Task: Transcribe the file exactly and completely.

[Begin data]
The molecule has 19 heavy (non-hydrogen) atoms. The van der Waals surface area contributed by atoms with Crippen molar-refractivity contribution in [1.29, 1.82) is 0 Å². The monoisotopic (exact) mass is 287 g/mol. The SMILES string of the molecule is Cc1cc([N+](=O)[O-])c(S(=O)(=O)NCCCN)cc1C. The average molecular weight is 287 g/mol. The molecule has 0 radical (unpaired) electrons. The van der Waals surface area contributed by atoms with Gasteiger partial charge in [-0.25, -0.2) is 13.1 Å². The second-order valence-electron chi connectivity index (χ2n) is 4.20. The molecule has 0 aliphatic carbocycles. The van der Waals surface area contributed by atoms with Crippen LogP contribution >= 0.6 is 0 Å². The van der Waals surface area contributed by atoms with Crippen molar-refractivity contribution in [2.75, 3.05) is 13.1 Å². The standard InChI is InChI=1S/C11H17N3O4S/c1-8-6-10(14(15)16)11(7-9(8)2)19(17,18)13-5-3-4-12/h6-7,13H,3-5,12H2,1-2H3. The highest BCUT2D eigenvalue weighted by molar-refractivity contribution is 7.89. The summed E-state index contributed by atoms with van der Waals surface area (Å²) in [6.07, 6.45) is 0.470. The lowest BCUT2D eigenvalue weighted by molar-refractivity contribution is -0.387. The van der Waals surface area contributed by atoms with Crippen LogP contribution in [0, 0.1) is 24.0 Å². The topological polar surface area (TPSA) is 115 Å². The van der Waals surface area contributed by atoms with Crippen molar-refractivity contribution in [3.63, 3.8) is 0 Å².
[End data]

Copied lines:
The molecule has 19 heavy (non-hydrogen) atoms. The van der Waals surface area contributed by atoms with Crippen molar-refractivity contribution in [1.29, 1.82) is 0 Å². The monoisotopic (exact) mass is 287 g/mol. The SMILES string of the molecule is Cc1cc([N+](=O)[O-])c(S(=O)(=O)NCCCN)cc1C. The average molecular weight is 287 g/mol. The molecule has 0 radical (unpaired) electrons. The van der Waals surface area contributed by atoms with Gasteiger partial charge in [-0.25, -0.2) is 13.1 Å². The second-order valence-electron chi connectivity index (χ2n) is 4.20. The molecule has 0 aliphatic carbocycles. The van der Waals surface area contributed by atoms with Crippen LogP contribution >= 0.6 is 0 Å². The van der Waals surface area contributed by atoms with Crippen molar-refractivity contribution in [2.75, 3.05) is 13.1 Å². The standard InChI is InChI=1S/C11H17N3O4S/c1-8-6-10(14(15)16)11(7-9(8)2)19(17,18)13-5-3-4-12/h6-7,13H,3-5,12H2,1-2H3. The highest BCUT2D eigenvalue weighted by molar-refractivity contribution is 7.89. The summed E-state index contributed by atoms with van der Waals surface area (Å²) in [6.07, 6.45) is 0.470. The lowest BCUT2D eigenvalue weighted by molar-refractivity contribution is -0.387. The van der Waals surface area contributed by atoms with Crippen LogP contribution in [0, 0.1) is 24.0 Å². The topological polar surface area (TPSA) is 115 Å². The van der Waals surface area contributed by atoms with Crippen molar-refractivity contribution in [3.63, 3.8) is 0 Å².